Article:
Monday, September 03, 2012

Jolly Hockey Sticks

Our brief foray into the last millennium was published recently on Climate of the Past. I didn't want to tread on too many toes so stayed well clear of any attempt to generate a reconstruction of past climate, instead focussing purely on more methodological issues. I'm interesting in ensemble-based data assimilation methods and have been following the pioneering work of Hugues Goosse in applying these ideas for climate reconstruction. The two main questions the work tried to address were: (1) how well is it possible to reconstruct the climate based on a handful of sparse and imprecise observations, and (2) are ensemble-based methods a viable approach for this? Rather than using real proxy data, this investigation was a purely synthetic experiment in which pseudoproxy data are taken from a model simulation. This makes it easy to check the performance of the algorithm, since we know what the real answer is supposed to be.

A pessimistic interpretation of our results would be that there is rather little that can be learnt from the scarce data that are available before about 1500AD, although the performance was significantly better in the presence of external forcing (with its associated large-scale response) than when we just considered a control run with internal variability alone (which gives much higher emphasis on regional variability). With a global change, even sparsely distributed data can give the overall picture pretty well, but where internal variability of the climate system is concerned, it leads to sufficiently small scale patterns that you need local and accurate data to have much idea what is going on in that respect.

These results aren't due to any peculiarity or limitation of the particular method we used, but are fundamental constraints due to the low information content of a handful of proxies. One thing I hadn't really thought through before is the implications of the limited accuracy of the proxies. A typical "signal to noise ratio" of 40% (using the paleoclimate convention for this term) means that the uncertainty is 2.5 times larger than the signal, so it takes quite a lot of proxies to average together to reduce the error to a useful level. We didn't even consider the realistic possibility that the errors might be correlated across different proxies (eg due to a large scale precipitation anomaly, or even calibration issues).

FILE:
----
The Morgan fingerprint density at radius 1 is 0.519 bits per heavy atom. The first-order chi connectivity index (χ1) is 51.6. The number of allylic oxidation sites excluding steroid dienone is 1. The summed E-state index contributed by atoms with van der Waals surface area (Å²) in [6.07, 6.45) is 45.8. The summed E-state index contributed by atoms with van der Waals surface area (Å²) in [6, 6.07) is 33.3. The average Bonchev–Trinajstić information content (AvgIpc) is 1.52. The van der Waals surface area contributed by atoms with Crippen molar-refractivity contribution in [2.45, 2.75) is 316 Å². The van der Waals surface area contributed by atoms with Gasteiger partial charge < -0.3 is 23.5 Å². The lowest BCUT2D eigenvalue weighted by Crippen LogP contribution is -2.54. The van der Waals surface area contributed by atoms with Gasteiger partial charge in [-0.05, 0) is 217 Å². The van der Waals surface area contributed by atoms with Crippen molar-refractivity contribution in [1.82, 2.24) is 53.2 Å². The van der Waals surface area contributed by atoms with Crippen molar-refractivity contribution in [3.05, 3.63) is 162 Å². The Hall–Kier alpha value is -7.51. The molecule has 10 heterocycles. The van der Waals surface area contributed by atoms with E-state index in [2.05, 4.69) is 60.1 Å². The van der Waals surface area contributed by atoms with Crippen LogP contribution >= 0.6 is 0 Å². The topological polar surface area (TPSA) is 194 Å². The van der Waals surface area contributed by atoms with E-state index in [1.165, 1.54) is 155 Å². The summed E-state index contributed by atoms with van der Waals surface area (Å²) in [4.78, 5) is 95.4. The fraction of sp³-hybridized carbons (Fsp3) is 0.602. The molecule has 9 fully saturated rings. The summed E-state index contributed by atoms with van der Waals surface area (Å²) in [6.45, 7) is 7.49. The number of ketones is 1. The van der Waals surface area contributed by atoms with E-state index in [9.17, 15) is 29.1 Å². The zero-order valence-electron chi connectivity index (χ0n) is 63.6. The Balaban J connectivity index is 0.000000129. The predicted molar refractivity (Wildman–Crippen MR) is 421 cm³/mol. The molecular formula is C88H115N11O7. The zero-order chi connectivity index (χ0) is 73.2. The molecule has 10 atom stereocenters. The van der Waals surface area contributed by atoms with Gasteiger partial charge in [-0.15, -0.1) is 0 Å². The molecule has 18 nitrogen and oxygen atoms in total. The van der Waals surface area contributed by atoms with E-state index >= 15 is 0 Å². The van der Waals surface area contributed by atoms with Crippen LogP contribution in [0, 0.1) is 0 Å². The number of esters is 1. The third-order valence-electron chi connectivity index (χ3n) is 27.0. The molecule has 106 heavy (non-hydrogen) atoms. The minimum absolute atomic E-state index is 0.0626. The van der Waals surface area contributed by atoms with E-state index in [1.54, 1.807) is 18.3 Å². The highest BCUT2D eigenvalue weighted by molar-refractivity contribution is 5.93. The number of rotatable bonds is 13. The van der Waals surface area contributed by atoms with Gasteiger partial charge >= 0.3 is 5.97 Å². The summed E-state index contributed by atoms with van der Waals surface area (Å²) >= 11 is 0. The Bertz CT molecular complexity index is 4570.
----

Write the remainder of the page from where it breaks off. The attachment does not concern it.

When there are lots of proxies (as in the last few hundred years), then the ensemble method technically failed, in that the ensemble collapsed. This is a well-known phenomenon in this method, but in fact the mean estimate was still quite good, it was just the (predicted) uncertainty was rubbish. So the practical value may exceed its theoretical performance in some cases. That was a surprisingly positive result, to me at least.

Although it was interesting doing the work, I don't expect to do much more along these lines in the near future. There is simply too much other higher-priority work to be done. It does perhaps help to provide some perspective on the hype surrounding this paper. There is simply no way that a local proxy can provide a meaningful estimate of the hemispheric let alone global temperature.

The manuscript managed to get quite high up on the "most commented papers" page. This was not due to any particular notoriety or controversy, but simply due to fact that 3 reviewers and another commenter all made useful contributions, to which I responded individually. The open review system seems to be working pretty well, I'd say. It's a shame that the AGU hasn't taken the opportunity to do something more radical with its recent reorganisation of its publications. Hooking up with a conventional profiteering toll-access publisher (and one with some fairly unsavoury activity in its recent history) is I suppose the easy option for a bunch of conservative greybeards, but I can't help but think of it as a missed opportunity.

13 comments:

PeteB said...

..there is rather little that can be learnt from the scarce data that are available before about 1500AD,...